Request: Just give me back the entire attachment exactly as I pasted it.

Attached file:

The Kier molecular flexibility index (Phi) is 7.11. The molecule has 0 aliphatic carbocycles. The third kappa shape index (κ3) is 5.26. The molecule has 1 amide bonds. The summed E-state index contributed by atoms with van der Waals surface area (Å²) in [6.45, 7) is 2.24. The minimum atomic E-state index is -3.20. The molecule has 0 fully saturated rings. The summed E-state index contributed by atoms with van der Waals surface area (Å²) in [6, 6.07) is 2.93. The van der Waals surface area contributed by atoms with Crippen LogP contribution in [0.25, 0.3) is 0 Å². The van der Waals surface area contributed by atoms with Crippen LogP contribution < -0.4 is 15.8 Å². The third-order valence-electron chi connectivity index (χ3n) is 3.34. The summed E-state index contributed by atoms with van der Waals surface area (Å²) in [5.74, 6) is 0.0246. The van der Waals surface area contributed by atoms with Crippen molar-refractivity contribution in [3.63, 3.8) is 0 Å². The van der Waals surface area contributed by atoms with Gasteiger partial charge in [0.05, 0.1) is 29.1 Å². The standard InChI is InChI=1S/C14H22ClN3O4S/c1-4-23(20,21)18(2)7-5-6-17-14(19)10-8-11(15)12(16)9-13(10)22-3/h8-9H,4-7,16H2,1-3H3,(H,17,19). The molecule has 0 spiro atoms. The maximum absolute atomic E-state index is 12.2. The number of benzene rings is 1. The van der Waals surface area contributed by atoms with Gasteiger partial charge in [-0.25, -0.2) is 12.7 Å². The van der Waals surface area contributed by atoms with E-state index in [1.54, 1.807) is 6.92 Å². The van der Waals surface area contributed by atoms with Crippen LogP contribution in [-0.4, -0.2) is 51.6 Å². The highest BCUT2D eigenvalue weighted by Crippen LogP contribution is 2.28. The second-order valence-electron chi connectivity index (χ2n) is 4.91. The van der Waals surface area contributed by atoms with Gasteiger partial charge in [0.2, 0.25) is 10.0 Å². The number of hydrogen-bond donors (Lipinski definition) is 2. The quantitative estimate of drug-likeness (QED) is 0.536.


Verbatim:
The Kier molecular flexibility index (Phi) is 7.11. The molecule has 0 aliphatic carbocycles. The third kappa shape index (κ3) is 5.26. The molecule has 1 amide bonds. The summed E-state index contributed by atoms with van der Waals surface area (Å²) in [6.45, 7) is 2.24. The minimum atomic E-state index is -3.20. The molecule has 0 fully saturated rings. The summed E-state index contributed by atoms with van der Waals surface area (Å²) in [6, 6.07) is 2.93. The van der Waals surface area contributed by atoms with Crippen LogP contribution in [0.25, 0.3) is 0 Å². The van der Waals surface area contributed by atoms with Crippen LogP contribution < -0.4 is 15.8 Å². The third-order valence-electron chi connectivity index (χ3n) is 3.34. The summed E-state index contributed by atoms with van der Waals surface area (Å²) in [5.74, 6) is 0.0246. The van der Waals surface area contributed by atoms with Crippen molar-refractivity contribution in [3.63, 3.8) is 0 Å². The van der Waals surface area contributed by atoms with Gasteiger partial charge in [0.05, 0.1) is 29.1 Å². The standard InChI is InChI=1S/C14H22ClN3O4S/c1-4-23(20,21)18(2)7-5-6-17-14(19)10-8-11(15)12(16)9-13(10)22-3/h8-9H,4-7,16H2,1-3H3,(H,17,19). The molecule has 0 spiro atoms. The maximum absolute atomic E-state index is 12.2. The number of benzene rings is 1. The van der Waals surface area contributed by atoms with Gasteiger partial charge in [-0.25, -0.2) is 12.7 Å². The van der Waals surface area contributed by atoms with E-state index in [1.54, 1.807) is 6.92 Å². The van der Waals surface area contributed by atoms with Crippen LogP contribution in [-0.4, -0.2) is 51.6 Å². The highest BCUT2D eigenvalue weighted by Crippen LogP contribution is 2.28. The second-order valence-electron chi connectivity index (χ2n) is 4.91. The van der Waals surface area contributed by atoms with Gasteiger partial charge in [0.2, 0.25) is 10.0 Å². The number of hydrogen-bond donors (Lipinski definition) is 2. The quantitative estimate of drug-likeness (QED) is 0.536.